Heller highlighted the significant roles of mainstream vs. underground concepts in design. These concepts are defining contemporary design today. For example, commercial culture continues to survive, but intellectual property thefts. Mass marketers use the stolen intellectual property and ideas from visionaries by altering the original ideas to achieve livelihood. These marketers or commercial artists reissue the same for public consumption as a new product. The commercial culture transforms an insurgent into a commodity. Initially, ideas or designs that could have been shocks of new designs have become shlock of modernity (Aldhahi). The early expressions and alternative cultures have become sampling grounds that mass marketers pilfer for their new publications. Invariably, the founders of radical ideas are wellsprings of appropriation. Heller observes that rebellions breed following, who form a new demographic.

Design is one of the most valued topics in the modern world. However, many people have developed negative judgment on this topic, particularly the mainstream appropriation. The mainstream appropriators twist the real meaning and identity of underground designs. The questions surrounding the creation of subversive designs and art remain a concern. The underground designs appear to be a commercial venture because it is no longer an outlet for subversive thinking (Aldhahi). The commercial culture and design must have influenced underground art. It is necessary to consider creating ideas and images with hidden meanings. The mainstream, however, continues to strip away the creation of original images. Heller reiterated that avant-gardes prioritize the mass marketplace instead of original ideas.

The commercial mantra influenced the work in question. It saw the advertising executives borrow or co-opt avant-garde art into their quotidian products and campaigns to capture customers’ attention (Aldhahi). Expressionistic and futuristic veneers understood that the avant-garde modern art features superseded strongly-worded slogans (Heller 99). Commercial artists added new ideas and ornaments to modern art to make them palatable. The styling goods doctrine proved critical in the new product marketing and progression. The underground designs only required a few ideas and elements to make them tolerant and appropriate for commercial purposes. The underground design targeted new and improved modern arts to define the commercial culture.

The work in question has shaped the mainstream in different ways. The experimental designers and artists focus on improving existing arts and designs to achieve their commercial interests and mantra. For these designers, it is needless to waste time investing in original work and ideas (Arzensek 19). The commercial artists only target the modern arts and appropriate them. These artists add ornaments to make them palatable. The two ways of styling the goods included capable mimics and skillful acolytes. These intrepid commercial artists only focused on MAYA because the elitist subculture created a predictable trajectory for mass acceptance. The futuristic veneers threatened the underground design because the mainstream or psychedelic artists overturned the rules of the game. Joan Cornella uses surreal communist and iconic comics and artwork to communicate his message to the audience. The Spanish illustrator and cartoonist use original ideas and incorporate them into black humor (S16Gallery). The illustrator uses the mainstream media, especially social media, to share his exemplary and creative artworks and comics. His cartoons and illustrations make him an influential visual artist capitalizing the distinct cultural characteristics and expressions to make shocking and interesting art. His work fits into this dichotomy because of the cartoonist’s efforts to overturn rigid artist rules and manifest the ideals of modern society.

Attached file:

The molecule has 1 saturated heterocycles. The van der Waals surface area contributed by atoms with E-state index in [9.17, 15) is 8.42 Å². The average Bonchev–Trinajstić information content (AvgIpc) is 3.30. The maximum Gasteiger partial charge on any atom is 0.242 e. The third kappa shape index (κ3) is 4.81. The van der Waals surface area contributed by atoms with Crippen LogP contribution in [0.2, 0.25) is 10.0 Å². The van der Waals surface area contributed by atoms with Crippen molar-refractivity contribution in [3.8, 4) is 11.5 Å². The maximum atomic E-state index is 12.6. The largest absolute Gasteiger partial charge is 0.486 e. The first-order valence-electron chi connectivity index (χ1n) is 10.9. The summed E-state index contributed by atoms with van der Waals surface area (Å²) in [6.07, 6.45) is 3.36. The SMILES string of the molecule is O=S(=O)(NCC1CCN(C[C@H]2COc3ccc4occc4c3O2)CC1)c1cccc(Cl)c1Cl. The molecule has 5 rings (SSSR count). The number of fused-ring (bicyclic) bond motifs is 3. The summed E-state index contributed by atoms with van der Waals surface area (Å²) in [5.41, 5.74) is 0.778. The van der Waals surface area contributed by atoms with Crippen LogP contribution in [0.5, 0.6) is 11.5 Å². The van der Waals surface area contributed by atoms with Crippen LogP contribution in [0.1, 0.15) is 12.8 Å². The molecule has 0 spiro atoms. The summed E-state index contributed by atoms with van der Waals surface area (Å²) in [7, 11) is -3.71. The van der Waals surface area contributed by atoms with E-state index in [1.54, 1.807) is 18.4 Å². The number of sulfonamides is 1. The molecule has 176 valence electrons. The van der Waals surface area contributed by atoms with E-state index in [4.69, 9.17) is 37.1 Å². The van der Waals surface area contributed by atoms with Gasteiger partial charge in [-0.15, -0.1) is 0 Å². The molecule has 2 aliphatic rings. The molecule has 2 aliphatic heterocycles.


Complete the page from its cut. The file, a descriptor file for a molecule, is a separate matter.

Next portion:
Aldhahi, Mariam. “How Steven Heller Redefined the Design Industry.” Magenta, February 8, 2017, magenta.as/how-steven-heller-redefined-the-design-industry-c02aca4d742c. Accessed April 25, 2022.

Arzensek, Martin. Underground Vs. Mainstream Cultural Production- Valorising The Underground And Ethnographic Research On Underground Electronic Dance Music Movement. Erasmus School of History, Culture, and Communication: Cultural Economics, and Entrepreneurship, Rotterdam, June 2016.

Heller, Steven. “The Underground Mainstream.” Graphic Design Theory, 2008, pp. 98-101.

S16Gallery. Joan Cornella. S16, n.d, s16gallery.com/artist/joan-cornella. Accessed April 25, 2022.